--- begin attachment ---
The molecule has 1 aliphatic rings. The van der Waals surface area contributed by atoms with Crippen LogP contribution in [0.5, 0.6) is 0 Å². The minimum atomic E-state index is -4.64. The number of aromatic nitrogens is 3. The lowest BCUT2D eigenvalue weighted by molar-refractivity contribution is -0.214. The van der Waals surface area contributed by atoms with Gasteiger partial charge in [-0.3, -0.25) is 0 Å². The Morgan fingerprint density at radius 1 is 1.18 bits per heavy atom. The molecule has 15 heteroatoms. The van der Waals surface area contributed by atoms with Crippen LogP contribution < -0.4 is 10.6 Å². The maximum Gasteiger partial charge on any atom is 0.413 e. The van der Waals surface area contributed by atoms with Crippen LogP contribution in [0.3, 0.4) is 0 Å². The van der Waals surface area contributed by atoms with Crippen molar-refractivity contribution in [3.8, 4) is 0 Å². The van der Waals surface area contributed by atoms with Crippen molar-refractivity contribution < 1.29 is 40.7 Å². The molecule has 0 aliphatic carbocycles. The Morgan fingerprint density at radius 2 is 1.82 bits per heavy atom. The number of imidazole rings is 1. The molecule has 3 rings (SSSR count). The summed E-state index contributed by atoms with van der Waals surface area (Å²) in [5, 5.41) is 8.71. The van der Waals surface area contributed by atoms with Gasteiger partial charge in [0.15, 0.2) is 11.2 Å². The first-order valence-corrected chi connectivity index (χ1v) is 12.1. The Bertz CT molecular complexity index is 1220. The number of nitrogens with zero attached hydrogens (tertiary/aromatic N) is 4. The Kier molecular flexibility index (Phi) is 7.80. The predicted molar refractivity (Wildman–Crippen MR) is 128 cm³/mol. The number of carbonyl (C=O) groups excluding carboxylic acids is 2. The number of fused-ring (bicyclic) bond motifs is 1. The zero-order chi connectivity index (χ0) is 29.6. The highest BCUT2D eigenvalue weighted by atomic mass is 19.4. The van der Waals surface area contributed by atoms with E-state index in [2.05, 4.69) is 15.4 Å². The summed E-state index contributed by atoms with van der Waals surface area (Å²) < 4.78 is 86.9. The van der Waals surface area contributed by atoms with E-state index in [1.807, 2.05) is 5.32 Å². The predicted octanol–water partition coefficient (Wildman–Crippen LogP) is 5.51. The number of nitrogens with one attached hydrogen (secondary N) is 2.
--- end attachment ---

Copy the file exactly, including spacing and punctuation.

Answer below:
The molecule has 1 aliphatic rings. The van der Waals surface area contributed by atoms with Crippen LogP contribution in [0.5, 0.6) is 0 Å². The minimum atomic E-state index is -4.64. The number of aromatic nitrogens is 3. The lowest BCUT2D eigenvalue weighted by molar-refractivity contribution is -0.214. The van der Waals surface area contributed by atoms with Gasteiger partial charge in [-0.3, -0.25) is 0 Å². The Morgan fingerprint density at radius 1 is 1.18 bits per heavy atom. The molecule has 15 heteroatoms. The van der Waals surface area contributed by atoms with Crippen LogP contribution < -0.4 is 10.6 Å². The maximum Gasteiger partial charge on any atom is 0.413 e. The van der Waals surface area contributed by atoms with Crippen LogP contribution in [0.3, 0.4) is 0 Å². The van der Waals surface area contributed by atoms with Crippen molar-refractivity contribution in [3.8, 4) is 0 Å². The van der Waals surface area contributed by atoms with Crippen molar-refractivity contribution < 1.29 is 40.7 Å². The molecule has 0 aliphatic carbocycles. The Morgan fingerprint density at radius 2 is 1.82 bits per heavy atom. The number of imidazole rings is 1. The molecule has 3 rings (SSSR count). The summed E-state index contributed by atoms with van der Waals surface area (Å²) in [5, 5.41) is 8.71. The van der Waals surface area contributed by atoms with Gasteiger partial charge in [0.15, 0.2) is 11.2 Å². The first-order valence-corrected chi connectivity index (χ1v) is 12.1. The Bertz CT molecular complexity index is 1220. The number of nitrogens with zero attached hydrogens (tertiary/aromatic N) is 4. The Kier molecular flexibility index (Phi) is 7.80. The predicted molar refractivity (Wildman–Crippen MR) is 128 cm³/mol. The number of carbonyl (C=O) groups excluding carboxylic acids is 2. The number of fused-ring (bicyclic) bond motifs is 1. The zero-order chi connectivity index (χ0) is 29.6. The highest BCUT2D eigenvalue weighted by atomic mass is 19.4. The van der Waals surface area contributed by atoms with E-state index in [2.05, 4.69) is 15.4 Å². The summed E-state index contributed by atoms with van der Waals surface area (Å²) < 4.78 is 86.9. The van der Waals surface area contributed by atoms with E-state index in [1.807, 2.05) is 5.32 Å². The predicted octanol–water partition coefficient (Wildman–Crippen LogP) is 5.51. The number of nitrogens with one attached hydrogen (secondary N) is 2.